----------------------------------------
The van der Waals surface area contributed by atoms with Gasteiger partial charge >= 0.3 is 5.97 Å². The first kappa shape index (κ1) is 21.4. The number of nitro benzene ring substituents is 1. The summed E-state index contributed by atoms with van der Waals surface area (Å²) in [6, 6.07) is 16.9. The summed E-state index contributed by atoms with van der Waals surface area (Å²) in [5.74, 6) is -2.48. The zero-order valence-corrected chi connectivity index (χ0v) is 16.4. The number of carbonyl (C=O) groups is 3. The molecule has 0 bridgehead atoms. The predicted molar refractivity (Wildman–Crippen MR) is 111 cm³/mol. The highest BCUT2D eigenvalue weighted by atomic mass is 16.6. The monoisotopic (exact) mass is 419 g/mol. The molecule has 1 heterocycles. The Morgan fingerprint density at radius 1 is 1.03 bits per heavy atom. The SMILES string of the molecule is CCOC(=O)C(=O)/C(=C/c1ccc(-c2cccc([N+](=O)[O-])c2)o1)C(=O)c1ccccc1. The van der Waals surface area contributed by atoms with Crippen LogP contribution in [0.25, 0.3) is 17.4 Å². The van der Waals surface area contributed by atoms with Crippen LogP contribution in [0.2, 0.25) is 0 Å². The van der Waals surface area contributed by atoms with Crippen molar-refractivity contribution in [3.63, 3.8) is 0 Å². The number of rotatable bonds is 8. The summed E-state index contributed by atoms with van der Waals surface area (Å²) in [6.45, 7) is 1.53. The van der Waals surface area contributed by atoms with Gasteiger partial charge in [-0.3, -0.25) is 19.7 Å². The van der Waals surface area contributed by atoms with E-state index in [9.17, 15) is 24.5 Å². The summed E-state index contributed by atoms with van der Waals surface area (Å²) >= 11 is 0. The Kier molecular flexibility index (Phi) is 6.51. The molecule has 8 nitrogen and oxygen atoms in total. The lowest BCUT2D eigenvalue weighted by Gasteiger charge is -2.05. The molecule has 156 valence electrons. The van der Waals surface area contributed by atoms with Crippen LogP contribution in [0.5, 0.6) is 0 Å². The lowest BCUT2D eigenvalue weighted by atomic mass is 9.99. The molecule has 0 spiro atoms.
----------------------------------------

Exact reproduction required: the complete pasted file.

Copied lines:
The van der Waals surface area contributed by atoms with Gasteiger partial charge >= 0.3 is 5.97 Å². The first kappa shape index (κ1) is 21.4. The number of nitro benzene ring substituents is 1. The summed E-state index contributed by atoms with van der Waals surface area (Å²) in [6, 6.07) is 16.9. The summed E-state index contributed by atoms with van der Waals surface area (Å²) in [5.74, 6) is -2.48. The zero-order valence-corrected chi connectivity index (χ0v) is 16.4. The number of carbonyl (C=O) groups is 3. The molecule has 0 bridgehead atoms. The predicted molar refractivity (Wildman–Crippen MR) is 111 cm³/mol. The highest BCUT2D eigenvalue weighted by atomic mass is 16.6. The monoisotopic (exact) mass is 419 g/mol. The molecule has 1 heterocycles. The Morgan fingerprint density at radius 1 is 1.03 bits per heavy atom. The SMILES string of the molecule is CCOC(=O)C(=O)/C(=C/c1ccc(-c2cccc([N+](=O)[O-])c2)o1)C(=O)c1ccccc1. The van der Waals surface area contributed by atoms with Crippen LogP contribution in [0.25, 0.3) is 17.4 Å². The van der Waals surface area contributed by atoms with Crippen LogP contribution in [0.2, 0.25) is 0 Å². The van der Waals surface area contributed by atoms with Crippen molar-refractivity contribution in [3.63, 3.8) is 0 Å². The number of rotatable bonds is 8. The summed E-state index contributed by atoms with van der Waals surface area (Å²) in [6.45, 7) is 1.53. The van der Waals surface area contributed by atoms with Gasteiger partial charge in [-0.3, -0.25) is 19.7 Å². The van der Waals surface area contributed by atoms with E-state index in [9.17, 15) is 24.5 Å². The summed E-state index contributed by atoms with van der Waals surface area (Å²) >= 11 is 0. The Kier molecular flexibility index (Phi) is 6.51. The molecule has 8 nitrogen and oxygen atoms in total. The lowest BCUT2D eigenvalue weighted by Gasteiger charge is -2.05. The molecule has 156 valence electrons. The van der Waals surface area contributed by atoms with Crippen LogP contribution in [0.5, 0.6) is 0 Å². The lowest BCUT2D eigenvalue weighted by atomic mass is 9.99. The molecule has 0 spiro atoms.